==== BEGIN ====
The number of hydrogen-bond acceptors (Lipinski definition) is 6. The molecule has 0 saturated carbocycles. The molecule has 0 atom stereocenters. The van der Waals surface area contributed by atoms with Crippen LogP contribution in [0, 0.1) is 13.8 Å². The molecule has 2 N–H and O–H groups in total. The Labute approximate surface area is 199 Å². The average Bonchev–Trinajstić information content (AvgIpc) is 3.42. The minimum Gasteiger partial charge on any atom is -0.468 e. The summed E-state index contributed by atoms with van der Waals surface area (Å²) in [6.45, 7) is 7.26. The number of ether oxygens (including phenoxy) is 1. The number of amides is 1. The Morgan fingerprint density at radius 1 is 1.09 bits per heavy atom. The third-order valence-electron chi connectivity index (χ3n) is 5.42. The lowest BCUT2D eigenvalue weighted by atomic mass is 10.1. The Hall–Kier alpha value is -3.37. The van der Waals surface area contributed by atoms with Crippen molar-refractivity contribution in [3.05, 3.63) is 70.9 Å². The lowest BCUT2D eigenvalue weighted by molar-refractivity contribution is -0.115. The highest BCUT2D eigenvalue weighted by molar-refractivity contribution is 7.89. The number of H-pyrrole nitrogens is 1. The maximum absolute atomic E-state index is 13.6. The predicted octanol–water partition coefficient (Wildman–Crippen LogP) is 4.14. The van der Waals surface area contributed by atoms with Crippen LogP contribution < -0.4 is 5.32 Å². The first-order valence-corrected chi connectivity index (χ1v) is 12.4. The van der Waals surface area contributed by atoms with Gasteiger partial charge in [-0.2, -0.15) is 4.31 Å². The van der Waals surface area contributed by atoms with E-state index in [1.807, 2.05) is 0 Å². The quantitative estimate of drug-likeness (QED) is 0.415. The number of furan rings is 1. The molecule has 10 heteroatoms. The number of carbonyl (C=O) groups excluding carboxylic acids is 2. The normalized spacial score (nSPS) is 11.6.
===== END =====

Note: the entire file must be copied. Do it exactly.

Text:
The number of hydrogen-bond acceptors (Lipinski definition) is 6. The molecule has 0 saturated carbocycles. The molecule has 0 atom stereocenters. The van der Waals surface area contributed by atoms with Crippen LogP contribution in [0, 0.1) is 13.8 Å². The molecule has 2 N–H and O–H groups in total. The Labute approximate surface area is 199 Å². The average Bonchev–Trinajstić information content (AvgIpc) is 3.42. The minimum Gasteiger partial charge on any atom is -0.468 e. The summed E-state index contributed by atoms with van der Waals surface area (Å²) in [6.45, 7) is 7.26. The number of ether oxygens (including phenoxy) is 1. The number of amides is 1. The Morgan fingerprint density at radius 1 is 1.09 bits per heavy atom. The third-order valence-electron chi connectivity index (χ3n) is 5.42. The lowest BCUT2D eigenvalue weighted by atomic mass is 10.1. The Hall–Kier alpha value is -3.37. The van der Waals surface area contributed by atoms with Crippen molar-refractivity contribution in [3.05, 3.63) is 70.9 Å². The lowest BCUT2D eigenvalue weighted by molar-refractivity contribution is -0.115. The highest BCUT2D eigenvalue weighted by molar-refractivity contribution is 7.89. The number of H-pyrrole nitrogens is 1. The maximum absolute atomic E-state index is 13.6. The predicted octanol–water partition coefficient (Wildman–Crippen LogP) is 4.14. The van der Waals surface area contributed by atoms with Crippen LogP contribution < -0.4 is 5.32 Å². The first-order valence-corrected chi connectivity index (χ1v) is 12.4. The van der Waals surface area contributed by atoms with Gasteiger partial charge in [-0.2, -0.15) is 4.31 Å². The van der Waals surface area contributed by atoms with E-state index in [1.807, 2.05) is 0 Å². The quantitative estimate of drug-likeness (QED) is 0.415. The number of furan rings is 1. The molecule has 10 heteroatoms. The number of carbonyl (C=O) groups excluding carboxylic acids is 2. The normalized spacial score (nSPS) is 11.6.